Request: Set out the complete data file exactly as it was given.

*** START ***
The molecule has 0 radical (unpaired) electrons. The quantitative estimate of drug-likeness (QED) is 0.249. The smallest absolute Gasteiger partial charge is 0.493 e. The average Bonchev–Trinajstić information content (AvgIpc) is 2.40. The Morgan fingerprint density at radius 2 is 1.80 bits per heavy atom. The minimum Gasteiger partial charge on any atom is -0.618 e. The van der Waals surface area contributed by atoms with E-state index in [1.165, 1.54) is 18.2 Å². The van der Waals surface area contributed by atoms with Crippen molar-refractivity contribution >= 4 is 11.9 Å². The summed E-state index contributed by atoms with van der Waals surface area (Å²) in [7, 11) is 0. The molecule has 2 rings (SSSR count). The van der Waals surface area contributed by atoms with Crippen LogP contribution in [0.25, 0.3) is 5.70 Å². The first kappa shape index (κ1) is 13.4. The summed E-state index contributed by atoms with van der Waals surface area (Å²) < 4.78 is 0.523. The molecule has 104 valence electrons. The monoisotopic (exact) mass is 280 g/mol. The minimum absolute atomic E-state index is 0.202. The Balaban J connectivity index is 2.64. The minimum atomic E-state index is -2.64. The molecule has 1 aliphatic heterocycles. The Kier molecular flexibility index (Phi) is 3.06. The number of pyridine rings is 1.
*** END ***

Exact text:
The molecule has 0 radical (unpaired) electrons. The quantitative estimate of drug-likeness (QED) is 0.249. The smallest absolute Gasteiger partial charge is 0.493 e. The average Bonchev–Trinajstić information content (AvgIpc) is 2.40. The Morgan fingerprint density at radius 2 is 1.80 bits per heavy atom. The minimum Gasteiger partial charge on any atom is -0.618 e. The van der Waals surface area contributed by atoms with E-state index in [1.165, 1.54) is 18.2 Å². The van der Waals surface area contributed by atoms with Crippen molar-refractivity contribution >= 4 is 11.9 Å². The summed E-state index contributed by atoms with van der Waals surface area (Å²) in [7, 11) is 0. The molecule has 2 rings (SSSR count). The van der Waals surface area contributed by atoms with Crippen LogP contribution in [0.25, 0.3) is 5.70 Å². The first kappa shape index (κ1) is 13.4. The summed E-state index contributed by atoms with van der Waals surface area (Å²) < 4.78 is 0.523. The molecule has 104 valence electrons. The monoisotopic (exact) mass is 280 g/mol. The minimum absolute atomic E-state index is 0.202. The Balaban J connectivity index is 2.64. The minimum atomic E-state index is -2.64. The molecule has 1 aliphatic heterocycles. The Kier molecular flexibility index (Phi) is 3.06. The number of pyridine rings is 1.